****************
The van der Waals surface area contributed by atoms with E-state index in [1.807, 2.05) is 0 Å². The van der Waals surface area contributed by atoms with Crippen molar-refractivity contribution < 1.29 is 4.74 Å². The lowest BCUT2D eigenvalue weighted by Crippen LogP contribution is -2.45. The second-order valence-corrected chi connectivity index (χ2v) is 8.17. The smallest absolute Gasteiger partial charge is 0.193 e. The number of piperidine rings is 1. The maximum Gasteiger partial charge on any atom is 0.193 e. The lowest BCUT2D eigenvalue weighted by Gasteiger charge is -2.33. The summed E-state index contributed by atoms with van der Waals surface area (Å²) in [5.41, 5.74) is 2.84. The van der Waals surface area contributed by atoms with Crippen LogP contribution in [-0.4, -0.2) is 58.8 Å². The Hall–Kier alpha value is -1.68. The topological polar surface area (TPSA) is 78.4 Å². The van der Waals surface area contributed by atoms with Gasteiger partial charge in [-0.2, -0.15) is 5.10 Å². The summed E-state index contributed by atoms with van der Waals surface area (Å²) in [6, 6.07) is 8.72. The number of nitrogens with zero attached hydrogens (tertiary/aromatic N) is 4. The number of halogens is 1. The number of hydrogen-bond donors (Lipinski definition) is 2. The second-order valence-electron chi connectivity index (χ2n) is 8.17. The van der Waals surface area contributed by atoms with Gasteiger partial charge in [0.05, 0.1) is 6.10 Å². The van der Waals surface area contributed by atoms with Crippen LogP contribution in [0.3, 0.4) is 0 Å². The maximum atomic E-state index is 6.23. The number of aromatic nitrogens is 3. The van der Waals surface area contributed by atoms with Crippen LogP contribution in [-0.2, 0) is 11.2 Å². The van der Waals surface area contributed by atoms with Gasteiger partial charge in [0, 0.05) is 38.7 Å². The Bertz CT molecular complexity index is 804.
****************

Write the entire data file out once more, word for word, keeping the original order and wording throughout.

The van der Waals surface area contributed by atoms with E-state index in [1.807, 2.05) is 0 Å². The van der Waals surface area contributed by atoms with Crippen molar-refractivity contribution < 1.29 is 4.74 Å². The lowest BCUT2D eigenvalue weighted by Crippen LogP contribution is -2.45. The second-order valence-corrected chi connectivity index (χ2v) is 8.17. The smallest absolute Gasteiger partial charge is 0.193 e. The number of piperidine rings is 1. The maximum Gasteiger partial charge on any atom is 0.193 e. The lowest BCUT2D eigenvalue weighted by Gasteiger charge is -2.33. The summed E-state index contributed by atoms with van der Waals surface area (Å²) in [5.41, 5.74) is 2.84. The van der Waals surface area contributed by atoms with Crippen LogP contribution in [-0.4, -0.2) is 58.8 Å². The Hall–Kier alpha value is -1.68. The topological polar surface area (TPSA) is 78.4 Å². The van der Waals surface area contributed by atoms with Gasteiger partial charge in [-0.2, -0.15) is 5.10 Å². The summed E-state index contributed by atoms with van der Waals surface area (Å²) in [6, 6.07) is 8.72. The number of nitrogens with zero attached hydrogens (tertiary/aromatic N) is 4. The number of halogens is 1. The number of hydrogen-bond donors (Lipinski definition) is 2. The second-order valence-electron chi connectivity index (χ2n) is 8.17. The van der Waals surface area contributed by atoms with Gasteiger partial charge in [0.05, 0.1) is 6.10 Å². The van der Waals surface area contributed by atoms with Crippen LogP contribution in [0.3, 0.4) is 0 Å². The maximum atomic E-state index is 6.23. The number of aromatic nitrogens is 3. The van der Waals surface area contributed by atoms with Crippen LogP contribution in [-0.2, 0) is 11.2 Å². The van der Waals surface area contributed by atoms with Gasteiger partial charge in [0, 0.05) is 38.7 Å². The Bertz CT molecular complexity index is 804.